Arsène Wenger has talked in recent weeks about personal reinvention while the buzz phrase coming out of Arsenal on Sunday was “catalyst for change”. In short, as the chief executive, Ivan Gazidis, explained to a group of fans’ representatives in the morning, everyone at the club has to evolve in order to drive improvement – and that includes the manager.
It felt like a snappy piece of management-speak rather than any meaningful clue as to whether Wenger was going to remain in charge for the start of next season – with the feeling persisting that the directors want him to stay. It was followed by an Arsenal performance that took in several familiar themes. The Emirates crowd were edgy, the team were loose at the back and erratic in central midfield, while it was impossible to ignore the impression that disaster lurked around the corner.
Except that it did not. Manchester City were equally skittish and Pep Guardiola was unhappy at how his players took care of the ball – at least until Yaya Touré came on for the second half to bring a little more composure. They were also undermined, once again, by a failure to take their chances.
City were the more threatening team at 2-2 and they argued loudly for a penalty in stoppage time, when the Arsenal left‑back Nacho Monreal got himself into a tangle, misjudged a header and felt the ball hit an arm. Guardiola went on to the field at full-time to remonstrate with the referee, Andre Marriner, who, he noted, was the official who had denied Raheem Sterling a penalty in the 2-2 home draw with Tottenham in January.
Arsenal emerged with the draw and given their miserable recent run, it was easy for Wenger to feel not only relief but a measure of satisfaction. The performance might have been disjointed and there were further clashes between the Wenger In and Wenger Out factions of the support but, at least, the result served to check the negative spiral.
It had not looked too promising for them at the outset. Arsenal were riddled with nerves and they conceded an early goal that laid bare their fragility. Shkodran Mustafi had stepped up to execute a clearing header but he sent the ball straight to Kevin De Bruyne, who volleyed it first time back up the middle.
In the blink of an eye Leroy Sané had muscled on to it, with Héctor Bellerín on the wrong side and nobody in red covering. Where were the centre-backs? Sané is a beautifully balanced player and he made a difficult finish look routine, holding off Bellerín before going round David Ospina and rolling the ball into the empty net.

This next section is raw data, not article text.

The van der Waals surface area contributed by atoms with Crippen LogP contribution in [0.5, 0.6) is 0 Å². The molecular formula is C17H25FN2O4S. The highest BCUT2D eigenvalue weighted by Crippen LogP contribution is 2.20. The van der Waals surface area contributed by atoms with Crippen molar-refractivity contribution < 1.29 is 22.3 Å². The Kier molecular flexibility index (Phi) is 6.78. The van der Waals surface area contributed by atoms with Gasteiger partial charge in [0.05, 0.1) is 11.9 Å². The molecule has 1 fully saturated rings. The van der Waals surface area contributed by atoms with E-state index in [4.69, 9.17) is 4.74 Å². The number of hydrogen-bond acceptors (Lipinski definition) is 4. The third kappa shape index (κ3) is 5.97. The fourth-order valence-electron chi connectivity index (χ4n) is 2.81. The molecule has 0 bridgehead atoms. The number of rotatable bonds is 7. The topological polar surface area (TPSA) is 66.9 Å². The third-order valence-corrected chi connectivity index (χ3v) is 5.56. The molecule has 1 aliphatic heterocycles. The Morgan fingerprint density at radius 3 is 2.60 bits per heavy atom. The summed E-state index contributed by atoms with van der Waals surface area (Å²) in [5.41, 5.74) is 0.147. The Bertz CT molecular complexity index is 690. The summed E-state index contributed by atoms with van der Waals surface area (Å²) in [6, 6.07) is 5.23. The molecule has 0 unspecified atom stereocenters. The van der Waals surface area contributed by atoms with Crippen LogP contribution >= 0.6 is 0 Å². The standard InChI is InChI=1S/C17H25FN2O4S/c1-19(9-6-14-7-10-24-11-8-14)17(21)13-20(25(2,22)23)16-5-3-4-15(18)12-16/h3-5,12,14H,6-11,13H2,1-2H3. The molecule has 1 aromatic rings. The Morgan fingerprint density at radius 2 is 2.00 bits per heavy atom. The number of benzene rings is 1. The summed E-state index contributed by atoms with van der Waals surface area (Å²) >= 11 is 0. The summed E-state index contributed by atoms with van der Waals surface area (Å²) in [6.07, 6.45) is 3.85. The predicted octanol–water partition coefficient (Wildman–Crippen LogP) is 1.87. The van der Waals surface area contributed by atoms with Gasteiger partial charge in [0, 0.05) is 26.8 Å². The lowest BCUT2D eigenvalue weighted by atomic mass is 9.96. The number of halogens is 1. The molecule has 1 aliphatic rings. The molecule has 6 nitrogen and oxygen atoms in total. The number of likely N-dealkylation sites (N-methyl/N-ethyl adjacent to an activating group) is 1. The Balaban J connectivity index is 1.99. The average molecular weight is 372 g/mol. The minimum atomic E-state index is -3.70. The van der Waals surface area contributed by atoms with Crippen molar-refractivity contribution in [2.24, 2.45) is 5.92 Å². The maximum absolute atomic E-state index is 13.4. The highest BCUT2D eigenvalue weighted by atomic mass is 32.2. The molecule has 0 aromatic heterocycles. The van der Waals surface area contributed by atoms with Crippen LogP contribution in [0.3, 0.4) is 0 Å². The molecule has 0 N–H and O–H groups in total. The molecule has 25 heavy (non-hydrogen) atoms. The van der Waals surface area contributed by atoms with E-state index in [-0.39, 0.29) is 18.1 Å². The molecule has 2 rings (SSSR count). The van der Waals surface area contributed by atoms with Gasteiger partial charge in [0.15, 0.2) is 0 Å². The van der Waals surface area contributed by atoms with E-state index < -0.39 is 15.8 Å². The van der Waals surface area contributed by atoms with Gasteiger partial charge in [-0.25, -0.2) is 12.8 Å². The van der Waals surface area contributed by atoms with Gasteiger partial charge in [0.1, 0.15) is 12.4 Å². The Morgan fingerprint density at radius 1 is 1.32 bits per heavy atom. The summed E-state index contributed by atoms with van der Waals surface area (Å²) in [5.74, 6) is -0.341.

At the very outset, Fernandinho had played in Raheem Sterling only for Ospina to get out to clear and there was a backs‑to-the-wall feel for Arsenal by the 10th minute, when De Bruyne bent a shot against a post and David Silva worked Ospina with the rebound.
Wenger’s team got back into it without looking truly cohesive. Danny Welbeck had gone close in the early running and after Sané’s goal, Arsenal flickered through Mesut Özil and Alexis Sánchez. The first equaliser came when Arsenal botched a short-corner routine but the visitors botched their attempts to clear. Mustafi sent a header back into the area and it found Theo Walcott, who got the better of Gaël Clichy to prod past Willy Caballero. Walcott’s celebrations, and those of his team-mates, were muted.
Arsenal’s good feeling lasted 131 seconds. Actually, it was less than that because they fell apart almost immediately at the back and were grateful that De Bruyne could not finish when well placed.
City regained the lead with their next possession. Özil lost the ball and the ease with which the visitors cut through his team was remarkable. After an incision from De Bruyne, Silva worked it wide to Sergio Agüero, who had manoeuvred himself into yards of space, and he flashed a low shot into the far corner.
There was still time before the interval for Walcott to lift a half-chance over the crossbar from Sánchez’s set-up. It was a strange game and a curious atmosphere, with the Arsenal support fearing the worst when Laurent Koscielny did not reappear for the second half because of an Achilles problem.
There was also the moment on 50 minutes when Mustafi stepped out of defence with the ball only to overrun it and surrender possession in a dangerous area. Sánchez was next to Mustafi and he berated him before standing still as City surged into the area – on a move that would come to nothing. Sánchez had earlier tracked a run by De Bruyne and when he looked around, he noticed that he was the only Arsenal player to have chased back.
City continued to look threatening, Agüero fluffing a free header from Jesús Navas’s cross. Guardiola had started Navas – one of six out-and-out attackers in his lineup – at right-back, which felt risky against Sánchez. He did an excellent job.
The game twisted again when Mustafi leapt to glance a corner beyond Caballero but, thereafter, City were the better team. Fernandinho was denied by Ospina; Agüero worked the goalkeeper after some faffing by Sánchez; Francis Coquelin risked a second yellow card for a barge on De Bruyne and Monreal got away with his apparent handball. At last Wenger could feel he had caught a break.